Frequently asked questions
The image gallery software categorises all images according to the objects that are tagged within the image. Sometimes, however, it is useful to be able to categorise an image beyond simply the astronomical objects it contains.
To enable you to do this, you will find a number of objects in our object database which are not strictly astronomical objects.
Feel free to tag the following "objects" in your images:
Aurora, Noctilucent cloud, Polar mesospheric cloud, Meteor, Spacecraft, Eclipse, Transit, Conjunction, Observatory, Equipment, Meeting, Historical, Milky Way, Zodiacal light, Gegenschein.
When you upload an image, you will be asked to specify what objects are in your image twice. The "target name" field provides you with a free text-entry, where you can type whatever you like. Under "Objects in image", what you type must exactly match the name of an object which already exists in our database of objects.
When you start typing, you will see auto-completion hints to help you. So, when you start typing "Jup", you will see suggestions of Jupiter or NGC 3242 – the Ghost of Jupiter nebula.
The background colour of the "Objects in image" indicates whether you have correctly matched a known object: a green background indicates a match, while a red background indicates that your text was not accepted.
If you observe a very faint and/or obscure object, you may find it doesn't exist in our database of objects. In that case, simply add the object's name in plain text in the "Target name" field. However, be aware that if the "Objects in image" fields are not completed, your image will not show up in some search results.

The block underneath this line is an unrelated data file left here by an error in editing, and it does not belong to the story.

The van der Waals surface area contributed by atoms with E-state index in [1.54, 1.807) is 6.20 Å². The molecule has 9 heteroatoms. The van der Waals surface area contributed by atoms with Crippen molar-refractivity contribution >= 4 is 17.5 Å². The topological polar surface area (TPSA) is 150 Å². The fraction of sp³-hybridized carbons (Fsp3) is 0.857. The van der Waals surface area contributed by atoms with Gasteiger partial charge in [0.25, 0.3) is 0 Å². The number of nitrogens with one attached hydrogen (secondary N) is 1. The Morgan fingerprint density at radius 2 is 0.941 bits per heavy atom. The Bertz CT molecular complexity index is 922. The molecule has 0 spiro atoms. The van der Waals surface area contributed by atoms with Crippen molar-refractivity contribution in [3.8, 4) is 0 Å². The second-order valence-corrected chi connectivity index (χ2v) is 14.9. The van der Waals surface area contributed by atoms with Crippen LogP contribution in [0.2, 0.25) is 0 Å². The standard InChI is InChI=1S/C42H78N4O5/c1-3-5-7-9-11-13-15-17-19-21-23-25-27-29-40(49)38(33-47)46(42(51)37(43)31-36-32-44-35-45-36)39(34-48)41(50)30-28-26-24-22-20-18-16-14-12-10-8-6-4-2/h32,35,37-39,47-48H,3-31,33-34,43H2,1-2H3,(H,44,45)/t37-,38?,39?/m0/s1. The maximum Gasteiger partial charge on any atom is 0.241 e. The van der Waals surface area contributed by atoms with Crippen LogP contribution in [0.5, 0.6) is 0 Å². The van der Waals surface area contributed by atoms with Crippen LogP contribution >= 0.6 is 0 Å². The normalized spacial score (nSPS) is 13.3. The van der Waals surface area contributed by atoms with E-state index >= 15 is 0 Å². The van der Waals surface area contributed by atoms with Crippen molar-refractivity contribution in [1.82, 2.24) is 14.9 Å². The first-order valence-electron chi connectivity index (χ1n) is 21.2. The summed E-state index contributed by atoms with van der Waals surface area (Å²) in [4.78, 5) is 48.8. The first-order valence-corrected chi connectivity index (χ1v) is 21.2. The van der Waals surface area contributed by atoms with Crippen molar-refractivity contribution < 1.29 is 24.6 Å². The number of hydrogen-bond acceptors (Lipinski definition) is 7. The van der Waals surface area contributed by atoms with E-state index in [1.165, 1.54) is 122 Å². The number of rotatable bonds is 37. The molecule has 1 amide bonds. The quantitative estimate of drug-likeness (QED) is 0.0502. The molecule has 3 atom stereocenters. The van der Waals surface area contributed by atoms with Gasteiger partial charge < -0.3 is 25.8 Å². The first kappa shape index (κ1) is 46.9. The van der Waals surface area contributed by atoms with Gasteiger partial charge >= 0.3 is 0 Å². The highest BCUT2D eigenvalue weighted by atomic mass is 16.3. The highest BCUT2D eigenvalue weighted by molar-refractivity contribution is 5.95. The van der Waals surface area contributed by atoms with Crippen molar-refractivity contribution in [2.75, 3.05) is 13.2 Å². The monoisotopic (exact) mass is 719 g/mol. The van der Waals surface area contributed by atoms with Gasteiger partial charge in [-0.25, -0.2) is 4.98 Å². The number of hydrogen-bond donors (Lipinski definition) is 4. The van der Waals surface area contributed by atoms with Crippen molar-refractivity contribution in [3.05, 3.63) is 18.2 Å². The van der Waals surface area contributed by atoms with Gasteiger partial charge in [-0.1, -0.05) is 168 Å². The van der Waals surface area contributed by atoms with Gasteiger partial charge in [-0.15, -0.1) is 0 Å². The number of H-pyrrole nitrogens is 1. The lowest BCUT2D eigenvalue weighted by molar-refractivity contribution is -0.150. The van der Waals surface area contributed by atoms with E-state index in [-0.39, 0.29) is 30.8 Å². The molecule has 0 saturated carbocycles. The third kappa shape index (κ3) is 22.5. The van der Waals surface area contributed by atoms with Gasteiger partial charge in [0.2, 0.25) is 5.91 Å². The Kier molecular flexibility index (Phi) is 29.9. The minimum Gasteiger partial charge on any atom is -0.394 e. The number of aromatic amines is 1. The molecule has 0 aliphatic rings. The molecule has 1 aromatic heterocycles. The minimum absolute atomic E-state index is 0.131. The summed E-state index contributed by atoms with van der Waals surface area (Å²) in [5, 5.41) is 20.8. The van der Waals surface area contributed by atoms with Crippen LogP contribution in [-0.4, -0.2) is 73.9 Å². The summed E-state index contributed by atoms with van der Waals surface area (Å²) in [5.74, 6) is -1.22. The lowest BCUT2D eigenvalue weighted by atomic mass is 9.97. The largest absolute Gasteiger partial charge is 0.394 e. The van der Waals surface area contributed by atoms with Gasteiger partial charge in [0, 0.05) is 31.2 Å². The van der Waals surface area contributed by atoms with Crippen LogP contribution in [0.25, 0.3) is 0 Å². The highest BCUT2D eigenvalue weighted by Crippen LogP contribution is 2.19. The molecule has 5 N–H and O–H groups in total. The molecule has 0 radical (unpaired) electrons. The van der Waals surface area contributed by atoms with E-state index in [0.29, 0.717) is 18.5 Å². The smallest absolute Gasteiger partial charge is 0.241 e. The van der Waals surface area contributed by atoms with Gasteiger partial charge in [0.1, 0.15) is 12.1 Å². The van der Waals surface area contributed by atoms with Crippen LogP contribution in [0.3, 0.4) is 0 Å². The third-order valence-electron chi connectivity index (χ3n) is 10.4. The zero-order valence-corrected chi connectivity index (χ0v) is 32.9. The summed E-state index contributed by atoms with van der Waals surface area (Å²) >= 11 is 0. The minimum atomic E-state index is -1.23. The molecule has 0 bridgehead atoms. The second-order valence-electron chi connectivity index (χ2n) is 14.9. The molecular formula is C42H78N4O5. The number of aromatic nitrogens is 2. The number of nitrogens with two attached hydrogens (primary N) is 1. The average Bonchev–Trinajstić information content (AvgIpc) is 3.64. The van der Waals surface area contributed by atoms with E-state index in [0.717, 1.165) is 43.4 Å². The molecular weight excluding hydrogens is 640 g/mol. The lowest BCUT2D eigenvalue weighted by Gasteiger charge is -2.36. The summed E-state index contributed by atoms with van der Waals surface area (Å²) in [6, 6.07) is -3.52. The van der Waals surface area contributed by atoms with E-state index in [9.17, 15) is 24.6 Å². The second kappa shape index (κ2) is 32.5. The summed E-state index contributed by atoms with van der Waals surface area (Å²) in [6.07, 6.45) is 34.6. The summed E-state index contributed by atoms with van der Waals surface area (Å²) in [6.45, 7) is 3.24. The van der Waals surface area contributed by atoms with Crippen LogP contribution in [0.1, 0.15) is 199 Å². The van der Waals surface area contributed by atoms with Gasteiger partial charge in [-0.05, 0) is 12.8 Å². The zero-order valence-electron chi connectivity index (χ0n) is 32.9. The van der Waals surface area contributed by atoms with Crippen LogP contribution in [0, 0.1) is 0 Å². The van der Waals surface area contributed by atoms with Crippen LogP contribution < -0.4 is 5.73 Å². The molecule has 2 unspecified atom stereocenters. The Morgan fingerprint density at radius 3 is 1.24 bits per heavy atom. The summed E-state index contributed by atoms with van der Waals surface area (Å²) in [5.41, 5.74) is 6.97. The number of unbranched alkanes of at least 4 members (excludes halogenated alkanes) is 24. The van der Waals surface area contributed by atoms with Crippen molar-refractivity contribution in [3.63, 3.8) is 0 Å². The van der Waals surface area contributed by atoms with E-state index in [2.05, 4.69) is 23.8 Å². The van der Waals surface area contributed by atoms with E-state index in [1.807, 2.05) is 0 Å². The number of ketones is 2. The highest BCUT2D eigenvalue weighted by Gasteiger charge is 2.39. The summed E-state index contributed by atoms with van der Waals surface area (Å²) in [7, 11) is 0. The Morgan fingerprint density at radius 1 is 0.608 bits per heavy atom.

The database of objects you can tag in your images includes a huge number of objects. This includes every asteroid with >500 observations in the MPC database, every comet discovered up to mid-2020, and the following deep sky catalogues: Messier, Caldwell, NGC, IC, Abell clusters, Abell PNs, Barnard, Sharpless, Arp, Hickson, Markian, Collinder, Melotte. It also contains every star to 6th magnitude.
However, it is not exhaustive, and faint deep sky objects may not be listed. Try a different designation or common name. If you still cannot find the object you are looking for, simply add the object's name in plain text in the "Target name" field when you upload your image.
There are a number of reasons why our plate-solving software may not be able to fit your image. It assumes all images were taken through a perfect lens, which is a good assumption for small fields of view, but a poor assumption for wide-field images, especially if taken through imperfect optics.
Textual annotations on the image may also confuse the plate-solving engine: it tends to interpret all the letters as bright stars.
There also needs to be a reasonable number of stars visible for the plate-solving software to find a match – solar system objects don't count!